Ed now knows too much, and Wellman tries to kill him. He shoots at Ed. The police arrive to the scene to his defense, but Wellman escapes. Ed is shot and wounded, but manages to sneak out of a hospital with his co-worker Pig's help. He questions Belle, who has been arrested. Belle reveals the missing link in Rosita's history: On the night of their argument, Temple admitted to Rosita, whom he was supporting, that he hired Wellman to get rid of Blacky. During the ensuing argument between the two of them, Temple struck Rosita down and panicked when she appeared to be dead. Temple then called for Wellman to help him.
Ed leaves the police station with this information, when Wellman corners them in a parking garage. A shootout starts and Ed manages to kill Wellman in self-defense. At Rosita's small funeral, Ed tells Tommy the story of what really happened to his sister, and then burns Rosita's diary in the funeral parlor's "eternal" flame.
The novel One Woman was published in 1933. Paramount bought the film rights and announced the following year they would film it as Are Men Worth It? starring Lee Tracy and Claudette Colbert. In 1935 the project was listed on Paramount's schedule with Colbert still attached. Charles MacArthur and Ben Hecht were reportedly working on a script with Benjamin Glazer.
No film resulted. However the success of Laura (1944) and The Big Clock (1948), which contained similar story elements to the novel, saw it put back into development as a vehicle for Alan Ladd. Robert Fellows was assigned the job of producing and Warren Duff given the job of writing the script.
Donna Reed had just appeared opposite Ladd in Beyond Glory. She was borrowed from MGM again to play his co-star. Lewis Allen was assigned to direct.
Filming started on 29 July 1948 on location in Chicago. The title was changed from One Woman to Chicago Deadline in November.
According to Variety the film was the 37th most popular movie in the US and Canada in 1949 earning $2.1 million. It earned $1.7 million the following year.
When the film was released Stephen O. Saxe, writing for The Harvard Crimson, recommended the film due to the acting, the action and suspense. He wrote, "Chicago Deadline is a picture with a Twist. It's not an O. Henry twist, either ... [the picture offers] a good plot with plenty of suspense, and, in due course, lots of action ... Chicago Deadline is not the sort of picture you'd go out of your way to see; but once inside, you won't walk out, either."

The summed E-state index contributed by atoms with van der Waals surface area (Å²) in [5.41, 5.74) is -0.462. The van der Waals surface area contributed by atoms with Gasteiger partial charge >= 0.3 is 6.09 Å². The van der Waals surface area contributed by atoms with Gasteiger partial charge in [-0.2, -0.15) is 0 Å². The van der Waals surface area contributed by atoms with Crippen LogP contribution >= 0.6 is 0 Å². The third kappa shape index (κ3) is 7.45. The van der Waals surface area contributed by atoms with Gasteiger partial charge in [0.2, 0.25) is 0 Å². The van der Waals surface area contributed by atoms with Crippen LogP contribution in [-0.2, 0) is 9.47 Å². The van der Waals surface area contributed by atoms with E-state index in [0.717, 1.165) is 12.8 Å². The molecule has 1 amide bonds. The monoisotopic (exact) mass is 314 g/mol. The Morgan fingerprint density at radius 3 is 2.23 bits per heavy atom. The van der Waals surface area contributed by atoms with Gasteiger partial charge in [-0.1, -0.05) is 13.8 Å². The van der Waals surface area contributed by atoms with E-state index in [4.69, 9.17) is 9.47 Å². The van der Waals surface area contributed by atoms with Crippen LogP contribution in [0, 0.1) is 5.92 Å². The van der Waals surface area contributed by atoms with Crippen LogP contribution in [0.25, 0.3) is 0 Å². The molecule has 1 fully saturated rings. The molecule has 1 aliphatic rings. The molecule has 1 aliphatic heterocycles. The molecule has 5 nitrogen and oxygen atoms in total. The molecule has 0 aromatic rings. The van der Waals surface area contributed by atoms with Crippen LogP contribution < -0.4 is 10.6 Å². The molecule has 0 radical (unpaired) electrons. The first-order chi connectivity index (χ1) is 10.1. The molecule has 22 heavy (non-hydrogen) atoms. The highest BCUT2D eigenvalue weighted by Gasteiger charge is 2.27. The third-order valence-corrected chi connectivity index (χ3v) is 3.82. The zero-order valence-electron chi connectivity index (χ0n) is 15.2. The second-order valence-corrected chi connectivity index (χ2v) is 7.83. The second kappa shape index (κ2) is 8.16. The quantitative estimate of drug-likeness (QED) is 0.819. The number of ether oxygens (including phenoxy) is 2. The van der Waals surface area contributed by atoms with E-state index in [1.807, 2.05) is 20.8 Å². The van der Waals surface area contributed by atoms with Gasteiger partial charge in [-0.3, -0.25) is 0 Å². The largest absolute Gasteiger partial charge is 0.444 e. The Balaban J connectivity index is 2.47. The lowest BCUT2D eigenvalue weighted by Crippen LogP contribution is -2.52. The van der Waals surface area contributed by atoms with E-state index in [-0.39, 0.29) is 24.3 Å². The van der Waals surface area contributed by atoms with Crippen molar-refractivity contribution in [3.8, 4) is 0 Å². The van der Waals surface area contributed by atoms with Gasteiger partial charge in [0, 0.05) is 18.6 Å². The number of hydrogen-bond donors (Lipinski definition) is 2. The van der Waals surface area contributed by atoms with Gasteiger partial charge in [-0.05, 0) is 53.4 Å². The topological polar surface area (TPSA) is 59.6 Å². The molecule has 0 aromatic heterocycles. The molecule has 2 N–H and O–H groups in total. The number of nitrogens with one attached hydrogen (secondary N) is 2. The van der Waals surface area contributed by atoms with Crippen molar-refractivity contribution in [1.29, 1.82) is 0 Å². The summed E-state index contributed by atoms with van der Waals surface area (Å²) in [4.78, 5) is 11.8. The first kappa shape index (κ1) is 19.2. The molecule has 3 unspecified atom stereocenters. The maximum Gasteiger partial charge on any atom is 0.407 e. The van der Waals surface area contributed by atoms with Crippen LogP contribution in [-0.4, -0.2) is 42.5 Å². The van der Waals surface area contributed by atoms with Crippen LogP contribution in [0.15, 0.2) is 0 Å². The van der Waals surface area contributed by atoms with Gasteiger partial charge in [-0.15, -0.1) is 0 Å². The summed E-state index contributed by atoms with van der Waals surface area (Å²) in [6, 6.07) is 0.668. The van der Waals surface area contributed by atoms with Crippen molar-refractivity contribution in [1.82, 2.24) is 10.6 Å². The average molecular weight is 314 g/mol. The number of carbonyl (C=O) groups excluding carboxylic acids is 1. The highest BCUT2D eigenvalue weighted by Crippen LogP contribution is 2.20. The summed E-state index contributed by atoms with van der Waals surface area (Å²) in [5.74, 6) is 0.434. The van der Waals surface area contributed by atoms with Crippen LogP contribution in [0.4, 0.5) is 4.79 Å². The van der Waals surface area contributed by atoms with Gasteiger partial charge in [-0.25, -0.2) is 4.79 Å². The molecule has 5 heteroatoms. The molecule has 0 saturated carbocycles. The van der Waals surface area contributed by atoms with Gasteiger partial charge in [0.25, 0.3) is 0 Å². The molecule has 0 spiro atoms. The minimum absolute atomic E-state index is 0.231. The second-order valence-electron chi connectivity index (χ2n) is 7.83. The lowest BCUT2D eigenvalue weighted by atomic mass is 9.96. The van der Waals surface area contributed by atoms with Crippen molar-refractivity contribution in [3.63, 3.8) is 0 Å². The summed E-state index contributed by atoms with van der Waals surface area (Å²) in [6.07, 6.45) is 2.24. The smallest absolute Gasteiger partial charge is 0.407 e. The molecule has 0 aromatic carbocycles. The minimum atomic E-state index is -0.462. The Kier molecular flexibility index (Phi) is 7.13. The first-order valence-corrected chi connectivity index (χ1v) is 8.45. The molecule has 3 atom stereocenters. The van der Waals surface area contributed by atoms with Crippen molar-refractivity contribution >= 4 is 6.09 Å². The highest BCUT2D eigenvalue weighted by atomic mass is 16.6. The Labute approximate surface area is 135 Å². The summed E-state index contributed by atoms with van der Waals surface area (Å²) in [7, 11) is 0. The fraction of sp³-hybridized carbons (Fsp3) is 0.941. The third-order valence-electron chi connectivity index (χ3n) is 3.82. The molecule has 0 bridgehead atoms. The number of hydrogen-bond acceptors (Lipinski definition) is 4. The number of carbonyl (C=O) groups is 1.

Film critic Bosley Crowther dismissed suspension of disbelief in his review, "People who picture reporters as dashing young fellows, all named 'Scoop,' whose lives are just rounds of excitement in what such people call the 'newspaper game' will find the ideal of their illusion in the newshawk Alan Ladd plays in Paramount's Chicago Deadline ... But for those other level-headed people whose knowledge of newspaper men—and, indeed, of life in general—is a little more sober and sane, this fancy will surely seem a mish-mosh of two-penny-fiction cliches, recklessly thrown together in an almost unfathomable plot. Flashbacks and narrative descriptions will fascinate them no more than will Mr. Ladd's ridiculous posturing as a brilliant newspaper man-sleuth."
In his review of the film, Dennis Schwartz, compared the film to Otto Preminger's Laura (1944), "In a Laura type of minor film noir, director Lewis Allen fails to make his love sick hero who is mooning over a corpse into anything but a superhero figure ... The film failed to make his cop character as inviting as Laura made Dana Andrews.
The story was adapted for radio on Screen Director's Playhouse in 1950 with Alan Ladd reprising his role.
NominationEdgar Allan Poe Awards: Edgar, Best Motion Picture; shared with: Tiffany Thayer; 1950.